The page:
A house for all seasons in a Chinese village
By Brian Dodson
August 17, 2012
China has set itself the goal of transforming half of its rural population of 700 million people into productive, comfortable members of urban conglomerations in the next three decades. Thus far, the process has moved along with a great deal of work for civil and mechanical engineers and the construction industry, but very little role for architects in the generically styled concrete and brick urban buildings. Award-winning architect at the University of Hong Kong John Lin and his associates believe that this process of urbanization also calls for a flexible approach to house design in rural areas.
Funded by the Luke Him Sau Charitable Trust with support from the Shaanxi Women’s Federation and The University of Hong Kong, Lin's recently completed project looks at the role of the stereotypic village house and attempts to propose a prototype which reaches toward contemporary living styles while respecting the functionality and traditions of the past.
The project won the prestigious Architectural Review House award for 2012.
Shijia Village is a small town which is part of Shaanxi Province in northern China. All the houses in Shijia Village are originally of mud brick construction and occupy parcels of the same configuration: 10 m x 30 m (about 3200 sq. ft., or a fourteenth of an acre).
However, the houses have slowly been melding with new materials as well as new ideas about how houses might best serve their occupants in the constantly evolving rural regions of China. Apart from the identically defined parcel boundary, no two houses are alike. Lin’s team began by documenting architectural features that appeared in the village, and by interviewing various families in the village to compile a portrait of the modern Chinese village house: a portrait not only of building types but of a lifestyle in transition.
In the past, houses were primarily built by the citizens of the village – those to whom the house would belong, who were assisted by others when larger tasks presented themselves – the Chinese version of a barn-raising. As the houses transform from mud brick to concrete and tile, however, a new village occupation has become necessary – the village contractor.
Most able-bodied villagers have left to work in cities, at least seasonally. As a result, construction, repair, and maintenance of the village requires the hiring of outside labor and purchase of materials – a dramatic change from the days of collective self-construction.
The concept of a rural lifestyle had as its basis economic self-reliance, rather as was the case in the certain eras in the United States, Canada, and Australia. Now, the gathering inability to make buildings using only the self-resources of the village is a symptom of a larger shift from economic self-reliance into a system of dependency – trade and good relationships substituting for self-sufficiency.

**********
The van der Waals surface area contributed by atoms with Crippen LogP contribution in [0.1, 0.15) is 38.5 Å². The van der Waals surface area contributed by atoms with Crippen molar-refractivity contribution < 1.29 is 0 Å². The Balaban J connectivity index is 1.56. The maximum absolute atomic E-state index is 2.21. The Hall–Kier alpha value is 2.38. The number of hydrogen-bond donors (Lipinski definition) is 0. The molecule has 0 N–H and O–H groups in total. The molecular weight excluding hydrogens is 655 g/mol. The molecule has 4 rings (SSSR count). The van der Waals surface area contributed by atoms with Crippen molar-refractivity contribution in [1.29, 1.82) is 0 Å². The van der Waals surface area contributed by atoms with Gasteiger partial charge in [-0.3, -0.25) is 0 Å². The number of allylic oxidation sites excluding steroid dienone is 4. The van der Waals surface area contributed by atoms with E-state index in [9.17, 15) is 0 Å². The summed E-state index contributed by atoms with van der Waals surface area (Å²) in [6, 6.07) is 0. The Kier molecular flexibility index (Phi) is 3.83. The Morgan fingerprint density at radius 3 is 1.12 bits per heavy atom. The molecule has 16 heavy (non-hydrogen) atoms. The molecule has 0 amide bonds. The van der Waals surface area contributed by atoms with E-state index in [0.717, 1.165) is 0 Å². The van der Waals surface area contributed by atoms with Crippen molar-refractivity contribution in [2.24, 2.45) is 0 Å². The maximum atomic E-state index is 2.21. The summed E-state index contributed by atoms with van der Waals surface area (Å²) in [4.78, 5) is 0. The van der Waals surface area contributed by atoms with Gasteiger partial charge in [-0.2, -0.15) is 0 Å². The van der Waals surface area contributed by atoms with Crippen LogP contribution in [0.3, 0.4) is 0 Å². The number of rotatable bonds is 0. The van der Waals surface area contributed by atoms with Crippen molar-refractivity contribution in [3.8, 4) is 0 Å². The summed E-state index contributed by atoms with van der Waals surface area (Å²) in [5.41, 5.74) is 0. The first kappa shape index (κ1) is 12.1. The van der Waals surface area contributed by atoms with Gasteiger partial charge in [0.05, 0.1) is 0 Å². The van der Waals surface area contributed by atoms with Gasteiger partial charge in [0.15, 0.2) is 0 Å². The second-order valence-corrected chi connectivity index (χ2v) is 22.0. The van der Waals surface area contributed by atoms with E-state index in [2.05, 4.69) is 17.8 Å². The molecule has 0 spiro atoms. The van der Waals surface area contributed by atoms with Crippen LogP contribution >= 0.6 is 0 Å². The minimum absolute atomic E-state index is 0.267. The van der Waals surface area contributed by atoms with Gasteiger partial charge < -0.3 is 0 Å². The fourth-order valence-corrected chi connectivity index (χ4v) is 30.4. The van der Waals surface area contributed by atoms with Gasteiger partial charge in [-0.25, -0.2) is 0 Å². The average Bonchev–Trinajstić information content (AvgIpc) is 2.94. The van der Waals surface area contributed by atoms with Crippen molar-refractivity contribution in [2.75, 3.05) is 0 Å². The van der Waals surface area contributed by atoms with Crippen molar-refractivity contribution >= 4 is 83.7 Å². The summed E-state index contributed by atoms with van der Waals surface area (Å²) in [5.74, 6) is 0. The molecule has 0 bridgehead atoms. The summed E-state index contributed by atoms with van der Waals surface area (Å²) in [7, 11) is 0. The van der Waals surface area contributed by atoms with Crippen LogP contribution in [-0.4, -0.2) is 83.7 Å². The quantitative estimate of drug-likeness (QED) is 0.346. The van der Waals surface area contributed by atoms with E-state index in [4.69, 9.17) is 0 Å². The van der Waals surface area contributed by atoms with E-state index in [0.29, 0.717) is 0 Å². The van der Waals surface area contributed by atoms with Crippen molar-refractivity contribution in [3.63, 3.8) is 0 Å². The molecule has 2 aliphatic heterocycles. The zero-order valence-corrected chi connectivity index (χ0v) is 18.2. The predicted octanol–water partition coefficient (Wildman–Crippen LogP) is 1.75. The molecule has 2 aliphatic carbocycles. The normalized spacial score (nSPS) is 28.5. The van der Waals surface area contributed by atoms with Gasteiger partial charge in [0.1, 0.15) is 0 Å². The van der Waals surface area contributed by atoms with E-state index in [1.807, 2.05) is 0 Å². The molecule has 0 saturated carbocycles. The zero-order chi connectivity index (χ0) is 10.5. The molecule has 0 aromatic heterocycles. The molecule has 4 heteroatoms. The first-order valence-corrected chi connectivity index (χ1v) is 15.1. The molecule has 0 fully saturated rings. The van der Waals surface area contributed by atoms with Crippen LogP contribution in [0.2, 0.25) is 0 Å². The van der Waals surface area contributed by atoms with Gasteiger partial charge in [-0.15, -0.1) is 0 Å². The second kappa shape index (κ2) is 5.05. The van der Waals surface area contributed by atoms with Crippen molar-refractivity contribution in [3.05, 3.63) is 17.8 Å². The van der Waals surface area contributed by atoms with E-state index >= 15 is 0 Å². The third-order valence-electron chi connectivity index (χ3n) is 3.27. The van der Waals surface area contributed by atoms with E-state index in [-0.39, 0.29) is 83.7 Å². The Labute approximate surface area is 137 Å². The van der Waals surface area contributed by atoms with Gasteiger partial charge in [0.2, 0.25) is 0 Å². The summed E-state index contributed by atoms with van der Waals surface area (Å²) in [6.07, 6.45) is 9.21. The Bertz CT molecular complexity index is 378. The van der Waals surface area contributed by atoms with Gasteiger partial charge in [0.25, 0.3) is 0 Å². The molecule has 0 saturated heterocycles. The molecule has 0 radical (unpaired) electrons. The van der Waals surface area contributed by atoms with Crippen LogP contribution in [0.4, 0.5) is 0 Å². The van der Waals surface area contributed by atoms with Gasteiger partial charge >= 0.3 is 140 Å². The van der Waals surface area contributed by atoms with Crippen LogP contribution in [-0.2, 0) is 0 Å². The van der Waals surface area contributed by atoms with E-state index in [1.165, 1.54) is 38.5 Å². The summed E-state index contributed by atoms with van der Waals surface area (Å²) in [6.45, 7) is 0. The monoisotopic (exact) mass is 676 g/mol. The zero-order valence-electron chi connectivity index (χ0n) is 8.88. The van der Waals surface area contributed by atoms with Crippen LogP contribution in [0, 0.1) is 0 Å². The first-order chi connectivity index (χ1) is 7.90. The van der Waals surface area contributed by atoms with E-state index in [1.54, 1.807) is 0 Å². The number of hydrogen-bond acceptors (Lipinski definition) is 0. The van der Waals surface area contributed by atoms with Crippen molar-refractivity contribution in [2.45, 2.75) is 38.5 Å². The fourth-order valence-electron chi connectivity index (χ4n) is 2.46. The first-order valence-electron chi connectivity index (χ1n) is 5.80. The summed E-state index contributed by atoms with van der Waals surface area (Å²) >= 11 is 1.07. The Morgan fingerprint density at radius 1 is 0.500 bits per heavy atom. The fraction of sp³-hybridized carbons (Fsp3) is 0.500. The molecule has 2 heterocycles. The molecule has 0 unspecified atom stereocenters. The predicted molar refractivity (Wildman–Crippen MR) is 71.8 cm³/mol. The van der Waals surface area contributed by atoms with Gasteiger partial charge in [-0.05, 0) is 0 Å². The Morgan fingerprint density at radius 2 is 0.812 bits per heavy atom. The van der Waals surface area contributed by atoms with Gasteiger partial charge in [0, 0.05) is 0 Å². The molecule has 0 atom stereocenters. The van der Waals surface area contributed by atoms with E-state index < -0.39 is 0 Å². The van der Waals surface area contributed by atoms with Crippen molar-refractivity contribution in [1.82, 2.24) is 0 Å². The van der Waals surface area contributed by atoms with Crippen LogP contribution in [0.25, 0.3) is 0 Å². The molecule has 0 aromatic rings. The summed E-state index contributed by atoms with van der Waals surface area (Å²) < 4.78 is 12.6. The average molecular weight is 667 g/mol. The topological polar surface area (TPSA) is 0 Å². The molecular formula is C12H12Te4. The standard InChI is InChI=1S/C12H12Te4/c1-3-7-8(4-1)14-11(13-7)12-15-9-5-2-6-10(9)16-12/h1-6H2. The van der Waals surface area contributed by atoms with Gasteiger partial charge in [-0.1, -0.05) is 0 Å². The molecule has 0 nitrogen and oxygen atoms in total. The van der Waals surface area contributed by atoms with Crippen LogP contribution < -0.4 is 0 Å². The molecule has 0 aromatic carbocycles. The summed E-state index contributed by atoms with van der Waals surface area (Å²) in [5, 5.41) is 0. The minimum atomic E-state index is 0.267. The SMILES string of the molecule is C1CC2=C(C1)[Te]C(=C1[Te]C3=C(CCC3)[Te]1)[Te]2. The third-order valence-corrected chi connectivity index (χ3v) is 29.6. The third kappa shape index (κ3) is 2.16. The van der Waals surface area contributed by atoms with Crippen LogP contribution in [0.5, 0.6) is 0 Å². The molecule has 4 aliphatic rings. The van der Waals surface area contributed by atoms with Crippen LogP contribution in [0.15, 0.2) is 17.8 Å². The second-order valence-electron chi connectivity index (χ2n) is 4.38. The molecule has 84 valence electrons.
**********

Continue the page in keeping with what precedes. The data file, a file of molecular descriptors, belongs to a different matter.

Rural life in China is centered around the domestic courtyard, where much of daily life takes place. Most of a village’s open space is within the walls of the houses, which tends to turn most social customs and rituals inward. The courtyards of a house are designed to be supportive of the activities taking place in the nearest rooms, setting up a relationship that is visual and functional. Basically, the house is designed around the courtyards.
Among the primary goals of the design project was to slow the increasing dependency of the villagers on outside goods and services. The roof, for example, provides a source of excess water in the rainy season that is collected and stored in the underground cistern of the house to be available during the long, dry summers. It also provides space for drying food, simplifies the process of laundry during the year, and the steps to the roof provide courtyard seating. The courtyards near the back of the house are for raising pigs and goats, which feed an underground biogas system for cooking and heating water. The vented smoke and hot gases from the stove pass through the kang (heated bed) before being exhausted through the chimney.
Mr Lin did not avoid the use of new materials and building methods when they can make a positive difference. The roof on the project house is held aloft by concrete columns, but the walls are primarily made of non-load-bearing mud bricks, which are a traditional means of insulation against extremes of heat and cold, just as is adobe in the American Southwest and in the mountains of Lesotho in Africa.
Unlike those structures, however, the main load-bearing supports being concrete satisfies reasonable criteria for earthquake resistance – an important matter in a country where a third of a million people have died in earthquakes in the past 50 years. In 1556, the deadliest earthquake of all time, killing over 800,000 people, occurred in Shaanxi Province – the location of the project house. The outside wall of the house is wrapped in a screen of bricks, not only to protect the mud walls, but also to shade windows and apertures.
The history of many countries teaches that the process of rural development favors the destruction and abandonment of the traditional in favor of the new, often at a rate that makes the rural population uneasy and insecure. The Shijia Village Houses reflect an attempt to bridge between the two extremes and preserve the intelligence and experience embedded in the use of local materials and techniques.
If you believe in the value of diversity, then this goal is important – to keep much of the traditional while designing new traditions establishing a future that supports, rather than uses, its human passengers. Perhaps swine-fueled biogas heating and cooking is a step in the right direction.
Source: John Lin, Dezeen.com